Trump Trade

FILE - In this Aug. 16, 2017 file photo, the national flags of Canada, from left, the U.S. and Mexico, are lit by stage lights before a news conference, at the start of North American Free Trade Agreement renegotiations in Washington. (AP Photo/Jacquelyn Martin, File)


What do apples, bourbon, pork, cranberries and orange juice have in common with designer blue jeans, Harley-Davidsons, beer kegs, lamps and washing machines? They’re all profitably exported to Canada, the European Union and Mexico from U.S. districts and states where Republicans must win in November to keep their majority in the House and the Senate.

They are also subject to “punitive” tariffs imposed (or about to be imposed) by these countries in retaliation against the 10 percent and 25 percent tariffs the Trump administration imposed, effective June 1, on U.S. aluminum and steel imports from these allies.

Swift retaliation has been politically controversial within Canada, Europe and Mexico and therefore was far from certain. Some trade policy experts advocated handing Trump some negotiated “victory” on steel and aluminum in the hopes that it would appease him. Others encouraged waiting for a decision from the World Trade Organization, which is expected to rule the U.S. tariffs violate the largely U.S.-written international trade law.

Retaliatory tariffs are also controversial. Imposing them on U.S. goods makes the goods more expensive to Canadian, European and Mexican consumers. And many of those goods aren’t made in these countries, so there is no protectionist benefit. Worse, retaliation may prompt counter-retaliation by the easily angered president and thus trigger a full-blown trade war.

So why are the Canadian, European and Mexican governments unified in pursuing retaliation that is economically harmful and politically risky?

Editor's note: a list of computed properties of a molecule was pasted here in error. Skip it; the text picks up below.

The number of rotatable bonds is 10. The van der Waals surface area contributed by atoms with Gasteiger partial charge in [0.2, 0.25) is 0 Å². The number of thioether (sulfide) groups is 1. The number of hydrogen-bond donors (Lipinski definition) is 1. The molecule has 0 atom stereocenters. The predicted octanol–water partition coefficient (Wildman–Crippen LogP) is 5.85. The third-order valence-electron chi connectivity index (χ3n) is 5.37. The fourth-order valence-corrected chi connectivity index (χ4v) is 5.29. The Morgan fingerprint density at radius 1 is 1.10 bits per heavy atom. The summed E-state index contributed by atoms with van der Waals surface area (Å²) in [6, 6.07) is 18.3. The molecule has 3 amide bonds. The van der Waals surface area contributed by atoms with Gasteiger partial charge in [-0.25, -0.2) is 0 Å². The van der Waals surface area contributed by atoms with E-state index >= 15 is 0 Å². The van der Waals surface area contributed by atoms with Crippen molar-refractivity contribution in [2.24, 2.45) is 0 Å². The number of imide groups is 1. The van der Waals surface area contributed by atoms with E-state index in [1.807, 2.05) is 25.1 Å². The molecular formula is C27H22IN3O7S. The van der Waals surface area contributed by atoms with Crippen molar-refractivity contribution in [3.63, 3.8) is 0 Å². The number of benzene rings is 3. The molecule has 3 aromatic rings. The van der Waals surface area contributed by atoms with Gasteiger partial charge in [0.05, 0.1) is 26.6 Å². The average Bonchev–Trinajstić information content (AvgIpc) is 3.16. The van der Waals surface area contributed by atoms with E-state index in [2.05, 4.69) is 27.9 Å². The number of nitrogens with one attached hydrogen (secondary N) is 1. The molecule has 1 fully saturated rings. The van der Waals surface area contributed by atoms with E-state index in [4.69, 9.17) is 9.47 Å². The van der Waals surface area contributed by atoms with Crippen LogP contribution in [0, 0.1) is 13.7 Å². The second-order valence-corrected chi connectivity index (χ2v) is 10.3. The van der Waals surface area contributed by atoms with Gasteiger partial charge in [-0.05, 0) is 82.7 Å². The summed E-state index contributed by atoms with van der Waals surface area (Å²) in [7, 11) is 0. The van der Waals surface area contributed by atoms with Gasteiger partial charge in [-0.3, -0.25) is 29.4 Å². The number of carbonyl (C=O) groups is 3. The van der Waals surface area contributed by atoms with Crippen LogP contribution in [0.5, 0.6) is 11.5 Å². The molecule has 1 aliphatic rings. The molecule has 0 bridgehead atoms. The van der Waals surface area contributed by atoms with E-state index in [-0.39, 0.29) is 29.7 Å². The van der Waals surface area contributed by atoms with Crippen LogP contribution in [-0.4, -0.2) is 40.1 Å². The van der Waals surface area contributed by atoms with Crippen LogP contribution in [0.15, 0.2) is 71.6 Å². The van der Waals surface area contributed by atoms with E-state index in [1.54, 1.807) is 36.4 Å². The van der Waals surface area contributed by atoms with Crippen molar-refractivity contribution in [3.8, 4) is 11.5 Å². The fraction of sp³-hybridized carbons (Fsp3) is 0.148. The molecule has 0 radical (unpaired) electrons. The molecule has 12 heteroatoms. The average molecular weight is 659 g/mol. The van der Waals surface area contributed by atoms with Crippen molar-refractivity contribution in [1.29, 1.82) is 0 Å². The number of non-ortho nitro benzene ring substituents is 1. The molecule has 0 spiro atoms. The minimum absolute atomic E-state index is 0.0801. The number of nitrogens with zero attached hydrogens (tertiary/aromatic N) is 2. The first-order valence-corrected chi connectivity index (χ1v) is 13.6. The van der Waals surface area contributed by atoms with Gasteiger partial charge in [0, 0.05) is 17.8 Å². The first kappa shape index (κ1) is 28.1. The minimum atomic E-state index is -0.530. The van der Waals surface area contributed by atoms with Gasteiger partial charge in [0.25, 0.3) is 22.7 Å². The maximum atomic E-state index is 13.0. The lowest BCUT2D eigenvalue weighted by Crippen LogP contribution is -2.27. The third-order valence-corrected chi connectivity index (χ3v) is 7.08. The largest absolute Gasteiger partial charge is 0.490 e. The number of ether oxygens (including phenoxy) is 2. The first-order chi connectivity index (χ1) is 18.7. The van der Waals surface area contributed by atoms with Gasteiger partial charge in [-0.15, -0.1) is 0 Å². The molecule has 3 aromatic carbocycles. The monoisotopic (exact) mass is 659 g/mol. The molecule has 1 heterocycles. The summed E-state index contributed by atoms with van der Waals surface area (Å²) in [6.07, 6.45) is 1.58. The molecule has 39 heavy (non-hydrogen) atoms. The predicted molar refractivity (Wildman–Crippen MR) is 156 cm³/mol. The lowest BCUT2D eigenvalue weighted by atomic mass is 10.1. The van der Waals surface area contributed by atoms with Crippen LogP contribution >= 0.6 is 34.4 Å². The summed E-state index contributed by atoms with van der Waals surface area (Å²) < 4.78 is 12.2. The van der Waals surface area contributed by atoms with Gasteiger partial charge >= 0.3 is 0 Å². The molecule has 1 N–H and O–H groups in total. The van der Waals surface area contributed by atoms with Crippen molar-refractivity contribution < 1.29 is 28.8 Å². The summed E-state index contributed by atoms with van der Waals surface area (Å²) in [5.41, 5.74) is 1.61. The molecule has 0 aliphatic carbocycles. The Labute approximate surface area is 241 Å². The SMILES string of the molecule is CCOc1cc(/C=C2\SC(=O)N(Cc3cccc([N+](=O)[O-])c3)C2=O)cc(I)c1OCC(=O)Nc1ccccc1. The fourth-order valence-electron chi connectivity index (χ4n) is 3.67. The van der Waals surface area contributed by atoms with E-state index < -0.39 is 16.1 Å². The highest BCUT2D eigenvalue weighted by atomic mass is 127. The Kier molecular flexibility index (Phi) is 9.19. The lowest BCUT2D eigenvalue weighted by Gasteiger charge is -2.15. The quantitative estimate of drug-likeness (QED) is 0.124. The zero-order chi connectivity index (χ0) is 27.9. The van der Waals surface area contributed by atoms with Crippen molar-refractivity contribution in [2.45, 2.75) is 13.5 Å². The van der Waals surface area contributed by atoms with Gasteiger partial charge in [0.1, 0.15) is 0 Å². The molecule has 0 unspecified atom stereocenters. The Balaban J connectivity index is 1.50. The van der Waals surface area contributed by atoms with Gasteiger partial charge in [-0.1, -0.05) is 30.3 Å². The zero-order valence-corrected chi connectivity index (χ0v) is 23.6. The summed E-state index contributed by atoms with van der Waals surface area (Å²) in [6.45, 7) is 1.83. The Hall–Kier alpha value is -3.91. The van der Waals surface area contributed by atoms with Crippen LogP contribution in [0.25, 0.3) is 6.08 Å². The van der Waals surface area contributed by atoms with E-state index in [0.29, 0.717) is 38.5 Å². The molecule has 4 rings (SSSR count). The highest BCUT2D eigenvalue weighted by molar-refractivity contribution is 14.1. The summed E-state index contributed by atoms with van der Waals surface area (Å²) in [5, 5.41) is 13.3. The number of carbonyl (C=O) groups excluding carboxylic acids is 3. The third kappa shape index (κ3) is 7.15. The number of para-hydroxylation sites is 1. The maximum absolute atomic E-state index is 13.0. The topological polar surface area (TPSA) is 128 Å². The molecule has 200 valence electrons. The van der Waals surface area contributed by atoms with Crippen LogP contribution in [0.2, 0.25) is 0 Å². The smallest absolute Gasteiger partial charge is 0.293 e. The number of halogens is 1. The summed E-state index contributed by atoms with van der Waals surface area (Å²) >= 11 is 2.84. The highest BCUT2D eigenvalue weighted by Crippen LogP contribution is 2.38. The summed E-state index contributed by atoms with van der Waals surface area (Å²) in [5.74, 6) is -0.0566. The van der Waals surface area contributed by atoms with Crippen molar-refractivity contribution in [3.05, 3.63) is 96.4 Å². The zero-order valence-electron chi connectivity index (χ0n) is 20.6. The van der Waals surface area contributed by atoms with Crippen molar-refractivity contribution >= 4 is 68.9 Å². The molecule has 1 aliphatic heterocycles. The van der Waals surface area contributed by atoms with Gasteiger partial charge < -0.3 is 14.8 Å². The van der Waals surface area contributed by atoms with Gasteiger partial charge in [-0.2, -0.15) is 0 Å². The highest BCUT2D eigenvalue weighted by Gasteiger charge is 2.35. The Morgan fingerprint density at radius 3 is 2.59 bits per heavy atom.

Their confrontational reaction reflects not just outrage about Trump’s disregard for written and unwritten rules and his willingness to declare longstanding U.S. commitments null and void. There is an increasing sense that Trump is deliberately engaging in threats and blackmail as a negotiating tactic, and that pushing back may be required so as not to encourage more of it.

Even more importantly, the assessment that hitting back is necessary indicates these longstanding U.S. trade partners and allies have decided that Trump is “playing” domestic politics without any regard for the international political and economic consequences. And the only way to stop it is to hit back where it hurts — in domestic politics.

The president has asserted that reducing U.S. dependence on foreign steel and aluminum is necessary for national security. He had to make such a claim to be able to bypass Congress in imposing these tariffs.

The economic rationale is similarly specious: Tariffs on aluminum and steel make those metals more expensive in the United States, and imported aluminum and steel are important inputs for many products that U.S. companies make and export. So the tariffs will actually hurt U.S. exports, which matter in highly competitive industries. Economic analyses therefore suggest that many more U.S. jobs will be lost or downgraded than gained. Even without any retaliation, Trump’s tariffs are economically self-defeating.

There is a growing sense among U.S. allies — after the U.S. withdrawal from the Paris climate accord and from the Iran nuclear deal — that reasoning about cost and benefits is largely pointless.

To put a stop to it, Canada, the EU and Mexico appear to be willing now to adopt carefully politically targeted counter-measures, even if it risks a full-blown trade war. Congressional Republicans would do well to drive home to President Trump the dangers of relentlessly conducting domestic politics through foreign policy.

Tim Büthe is an associate research professor of political science and public policy at Duke University.